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Thursday, December 20,2007

Market holds steady

by WLJ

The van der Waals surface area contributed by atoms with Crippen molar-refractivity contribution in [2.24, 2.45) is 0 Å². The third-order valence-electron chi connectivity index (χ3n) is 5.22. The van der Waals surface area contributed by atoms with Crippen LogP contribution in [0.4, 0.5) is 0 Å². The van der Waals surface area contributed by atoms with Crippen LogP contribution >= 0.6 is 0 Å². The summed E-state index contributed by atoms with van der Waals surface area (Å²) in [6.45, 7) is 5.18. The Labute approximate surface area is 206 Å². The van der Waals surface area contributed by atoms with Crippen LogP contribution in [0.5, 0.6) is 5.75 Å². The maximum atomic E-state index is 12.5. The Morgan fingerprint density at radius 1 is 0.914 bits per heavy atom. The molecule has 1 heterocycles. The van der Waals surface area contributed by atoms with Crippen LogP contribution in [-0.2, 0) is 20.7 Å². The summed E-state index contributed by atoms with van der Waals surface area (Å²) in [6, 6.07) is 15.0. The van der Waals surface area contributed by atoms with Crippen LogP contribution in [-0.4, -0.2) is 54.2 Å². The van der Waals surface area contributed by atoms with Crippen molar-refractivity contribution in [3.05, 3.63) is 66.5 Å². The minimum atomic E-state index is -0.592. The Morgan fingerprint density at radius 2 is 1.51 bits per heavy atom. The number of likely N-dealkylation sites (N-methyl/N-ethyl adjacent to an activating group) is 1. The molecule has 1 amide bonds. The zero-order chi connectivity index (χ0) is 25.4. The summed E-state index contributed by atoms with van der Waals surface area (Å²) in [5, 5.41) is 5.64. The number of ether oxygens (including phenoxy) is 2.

News last week that South Korea had shut off beef trade, at least temporarily, presented the market with a potential setback, and perhaps enough reason to stall fed cattle trade. The news of banned materials being found in a shipment from Cargill’s Friona, TX, plant gave traders on the floor at the Chicago Mercantile Exchange (CME) reason to cash in their chips last Wednesday, taking profits from over-bought contracts, sending the market lower. Live cattle contracts and feeder contracts had run up impressively over the prior week, so it appeared the sell-off would be likely anyway. Whether it would have been as steep a drop without the unfortunate news from South Korea was difficult to determine, however, after setting new life-of-contract highs, some profit taking was inevitable. Regardless, that reversal brought an end to last week’s upward momentum and stalled any action in the cash market until later in the week. Analysts last week said they expected trade to develop at steady to slightly higher money despite the pullback in the futures market and the bad news from overseas. As of mid-day last Thursday, asking prices were holding firm at $94 and up in the southern Plains and at $148 plus in the north. Prior week sales averaged $90-91 live basis in the north, with dressed trade at $140-143; in the western Corn Belt, live sales traded at $88-90 and dressed sales ranged between $140-142. In the southern Plains, live sales traded at $91-91.50 and dressed sales in Kansas were in a narrow range of $143-143.50. Despite the problems in Korea last week, the domestic market showed signs of life and packers were able to move the cutout values higher on good product movement. As of mid-day last Thursday, the Choice boxed beef cutout was up at $144.66 while Select was higher at $138.90. There were reports last week that beef shipments to Canada and Mexico have picked up in recent days as a result of the slipping U.S. dollar against foreign currency. Forward contracting by domestic buyers is also adding support to the cutout as demand begins to pick up seasonally at home. Depending on the results of the Korean investigation, the boxed beef markets should continue to strengthen as we progress into the fall. That strength will be critical if the industry is to maintain fed cattle prices at expected levels in the fourth quarter. Packers last Thursday processed 124,000 head, down 1,000 from a week earlier, but up substantially from 105,000 head last year. For the week to date tally through last Thursday, packers had killed 497,000 head, 1,000 fewer than the same period a week prior and 57,000 more than the same period in 2006. Feedlots remain in a very current condition, with reports of some pulling cattle forward. However, premiums in the futures markets for the final quarter of this year are likely to limit that practice soon, if they haven’t already. CME live cattle contracts ended last Thursday’s session in the red across the board. August live cattle issues declined 50 points to settle at $92.92, while October fell 62 points to $98.15. December 2007 and February 2008 contracts dropped back below $100, dropping 32 cents on the December contract, which ended at $99.95, and 57 cents on the February contract, which closed the day at $99.45. Feeder cattle Corn markets gained some strength last week after private analysts began releasing crop projections that proved to be bullish for the market. That forecast, which predicted a 148 bushel per acre average yield, added to the positive tone for the corn market and amounted to a 12.644 billion bushel production forecast for U.S. corn. This was much lower than current expectations for a crop near 13 billion bushels. December new crop corn traded higher last Thursday following the report to end the Chicago Board of Trade session five cents higher at $3.41. That prediction, coupled with a tough couple of trading days in live cattle markets, sent feeder cattle contracts sharply lower, dropping them from contract record highs set early last week. The August contract fell $1.05, closing last Thursday’s session at $115.92. September was down the same amount, closing at $116.35, and October dropped 87 points, ending the day at $117.32. Cash trade last week was a different matter altogether, particularly for those cattlemen selling yearlings on Superior’s Winnemucca, NV, video sale. Prices being paid for yearling cattle were very good. For example, 190 head of 780-785 lb. steers sold in a range of $113.60 to $118.75, while 238 head of 800 to 840 lb. steers sold in a range of $115.10 to $117.25. In addition to solid prices being paid for heavyweight feeder cattle, lighter weights, particularly those for later delivery, sold well, such as 160 head of 600 lb. steers which brought an average of $127.50 or 200 head of 500 lb. steers which brought an average of $141. Country auctions were also strong last week as a result of a good mixture of positive news, from continued good grazing conditions in many areas keeping cattle on grass to the run in contract trade. For example, at Oklahoma City, OK, compared to the prior week, feeder cattle and calves sold firm to $2 higher, with some instances of $3-4 higher on 500-650 lb. steers. According to market reports, demand was extremely good for light receipts. Meanwhile, to the north in West Plains, MO, steers under 450 lbs. and heifers under 500 lbs. were $2-5 higher. Heavier weights sold steady to $2 higher, with the advance mainly on weights over 600 lbs. In particular, steers over 800 lbs. and heifers over 700 lbs. sold $2-3 higher on moderate to heavy supply and good demand. According to market reports, some producers in the area are selling calves somewhat lighter than usual because of a lack of recent rainfall. In Hub City, SD, feeder steers and heifers sold mostly $2-3 higher on a light test, typical for most markets in the north and western portions of the country where runs were still seasonally light last week. Hot, dry conditions in the northern Plains are also preventing some cattle producers from moving cattle. There have been several consecutive weeks of hot conditions from Idaho and Montana east through the Dakotas and into the upper Midwest. Farther west, along the coast, and particularly in California where producers have been suffering the impact of a very dry year, sale prices remain strong for offered cattle. In Cottonwood, CA, last week, stocker and feeder cattle under 600 lbs. were $1-2 higher, while those over 600 lbs. sold steady. According to market reports, smaller and single lots sold for prices $7-10 below top offerings.